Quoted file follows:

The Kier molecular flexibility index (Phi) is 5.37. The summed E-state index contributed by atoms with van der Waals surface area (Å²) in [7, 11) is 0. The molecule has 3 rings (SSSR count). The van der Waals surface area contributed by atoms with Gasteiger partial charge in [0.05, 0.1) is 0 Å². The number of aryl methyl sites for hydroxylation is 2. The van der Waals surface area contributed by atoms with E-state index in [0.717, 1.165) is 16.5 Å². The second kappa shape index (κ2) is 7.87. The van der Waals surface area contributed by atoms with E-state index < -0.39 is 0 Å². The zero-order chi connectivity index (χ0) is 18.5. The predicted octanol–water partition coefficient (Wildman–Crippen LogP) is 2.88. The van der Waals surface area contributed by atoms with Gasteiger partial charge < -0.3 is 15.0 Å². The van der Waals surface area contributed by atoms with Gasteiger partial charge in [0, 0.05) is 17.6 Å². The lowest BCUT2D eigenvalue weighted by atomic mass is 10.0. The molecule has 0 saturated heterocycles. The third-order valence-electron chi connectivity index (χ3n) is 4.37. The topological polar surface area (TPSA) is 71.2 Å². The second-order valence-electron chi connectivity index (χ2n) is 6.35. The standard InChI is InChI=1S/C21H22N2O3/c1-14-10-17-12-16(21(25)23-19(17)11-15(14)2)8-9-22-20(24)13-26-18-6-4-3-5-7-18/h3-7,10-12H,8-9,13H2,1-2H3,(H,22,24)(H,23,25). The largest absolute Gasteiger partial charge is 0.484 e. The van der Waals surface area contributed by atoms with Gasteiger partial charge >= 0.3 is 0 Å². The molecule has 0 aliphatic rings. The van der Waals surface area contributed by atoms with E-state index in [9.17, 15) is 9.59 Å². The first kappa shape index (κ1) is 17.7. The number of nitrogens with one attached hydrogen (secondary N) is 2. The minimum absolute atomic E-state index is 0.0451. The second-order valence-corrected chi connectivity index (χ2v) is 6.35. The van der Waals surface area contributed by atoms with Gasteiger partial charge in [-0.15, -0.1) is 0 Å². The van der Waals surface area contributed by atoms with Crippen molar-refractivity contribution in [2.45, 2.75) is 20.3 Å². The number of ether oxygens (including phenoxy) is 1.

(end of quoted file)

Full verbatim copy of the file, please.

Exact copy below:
The Kier molecular flexibility index (Phi) is 5.37. The summed E-state index contributed by atoms with van der Waals surface area (Å²) in [7, 11) is 0. The molecule has 3 rings (SSSR count). The van der Waals surface area contributed by atoms with Gasteiger partial charge in [0.05, 0.1) is 0 Å². The number of aryl methyl sites for hydroxylation is 2. The van der Waals surface area contributed by atoms with E-state index in [0.717, 1.165) is 16.5 Å². The second kappa shape index (κ2) is 7.87. The van der Waals surface area contributed by atoms with E-state index < -0.39 is 0 Å². The zero-order chi connectivity index (χ0) is 18.5. The predicted octanol–water partition coefficient (Wildman–Crippen LogP) is 2.88. The van der Waals surface area contributed by atoms with Gasteiger partial charge < -0.3 is 15.0 Å². The van der Waals surface area contributed by atoms with Gasteiger partial charge in [0, 0.05) is 17.6 Å². The lowest BCUT2D eigenvalue weighted by atomic mass is 10.0. The molecule has 0 saturated heterocycles. The third-order valence-electron chi connectivity index (χ3n) is 4.37. The topological polar surface area (TPSA) is 71.2 Å². The second-order valence-electron chi connectivity index (χ2n) is 6.35. The standard InChI is InChI=1S/C21H22N2O3/c1-14-10-17-12-16(21(25)23-19(17)11-15(14)2)8-9-22-20(24)13-26-18-6-4-3-5-7-18/h3-7,10-12H,8-9,13H2,1-2H3,(H,22,24)(H,23,25). The largest absolute Gasteiger partial charge is 0.484 e. The van der Waals surface area contributed by atoms with Gasteiger partial charge >= 0.3 is 0 Å². The molecule has 0 aliphatic rings. The van der Waals surface area contributed by atoms with E-state index in [9.17, 15) is 9.59 Å². The first kappa shape index (κ1) is 17.7. The number of nitrogens with one attached hydrogen (secondary N) is 2. The minimum absolute atomic E-state index is 0.0451. The second-order valence-corrected chi connectivity index (χ2v) is 6.35. The van der Waals surface area contributed by atoms with Gasteiger partial charge in [-0.15, -0.1) is 0 Å². The van der Waals surface area contributed by atoms with Crippen molar-refractivity contribution in [2.45, 2.75) is 20.3 Å². The number of ether oxygens (including phenoxy) is 1.